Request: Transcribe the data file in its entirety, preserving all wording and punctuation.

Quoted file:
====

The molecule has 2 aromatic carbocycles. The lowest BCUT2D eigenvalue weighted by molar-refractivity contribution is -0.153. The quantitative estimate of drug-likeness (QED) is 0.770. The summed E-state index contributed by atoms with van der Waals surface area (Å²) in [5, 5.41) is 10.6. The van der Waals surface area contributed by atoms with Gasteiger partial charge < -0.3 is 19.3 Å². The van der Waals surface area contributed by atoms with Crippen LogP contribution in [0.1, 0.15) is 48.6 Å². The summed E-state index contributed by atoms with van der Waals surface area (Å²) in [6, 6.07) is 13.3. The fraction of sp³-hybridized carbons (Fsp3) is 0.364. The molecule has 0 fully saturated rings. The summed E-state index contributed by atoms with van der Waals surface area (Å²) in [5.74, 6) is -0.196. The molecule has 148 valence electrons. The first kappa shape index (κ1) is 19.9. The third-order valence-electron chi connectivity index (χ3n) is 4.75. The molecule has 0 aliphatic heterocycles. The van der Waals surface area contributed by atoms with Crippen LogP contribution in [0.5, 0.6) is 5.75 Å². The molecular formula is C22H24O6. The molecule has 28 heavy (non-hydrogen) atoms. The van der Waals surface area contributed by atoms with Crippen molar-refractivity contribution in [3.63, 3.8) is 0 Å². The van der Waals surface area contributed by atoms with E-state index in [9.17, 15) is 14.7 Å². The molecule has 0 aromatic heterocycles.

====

The molecule has 2 aromatic carbocycles. The lowest BCUT2D eigenvalue weighted by molar-refractivity contribution is -0.153. The quantitative estimate of drug-likeness (QED) is 0.770. The summed E-state index contributed by atoms with van der Waals surface area (Å²) in [5, 5.41) is 10.6. The van der Waals surface area contributed by atoms with Gasteiger partial charge < -0.3 is 19.3 Å². The van der Waals surface area contributed by atoms with Crippen LogP contribution in [0.1, 0.15) is 48.6 Å². The summed E-state index contributed by atoms with van der Waals surface area (Å²) in [6, 6.07) is 13.3. The fraction of sp³-hybridized carbons (Fsp3) is 0.364. The molecule has 0 fully saturated rings. The summed E-state index contributed by atoms with van der Waals surface area (Å²) in [5.74, 6) is -0.196. The molecule has 148 valence electrons. The first kappa shape index (κ1) is 19.9. The third-order valence-electron chi connectivity index (χ3n) is 4.75. The molecule has 0 aliphatic heterocycles. The van der Waals surface area contributed by atoms with Crippen LogP contribution in [0.5, 0.6) is 5.75 Å². The molecular formula is C22H24O6. The molecule has 28 heavy (non-hydrogen) atoms. The van der Waals surface area contributed by atoms with Crippen molar-refractivity contribution in [3.63, 3.8) is 0 Å². The van der Waals surface area contributed by atoms with E-state index in [9.17, 15) is 14.7 Å². The molecule has 0 aromatic heterocycles.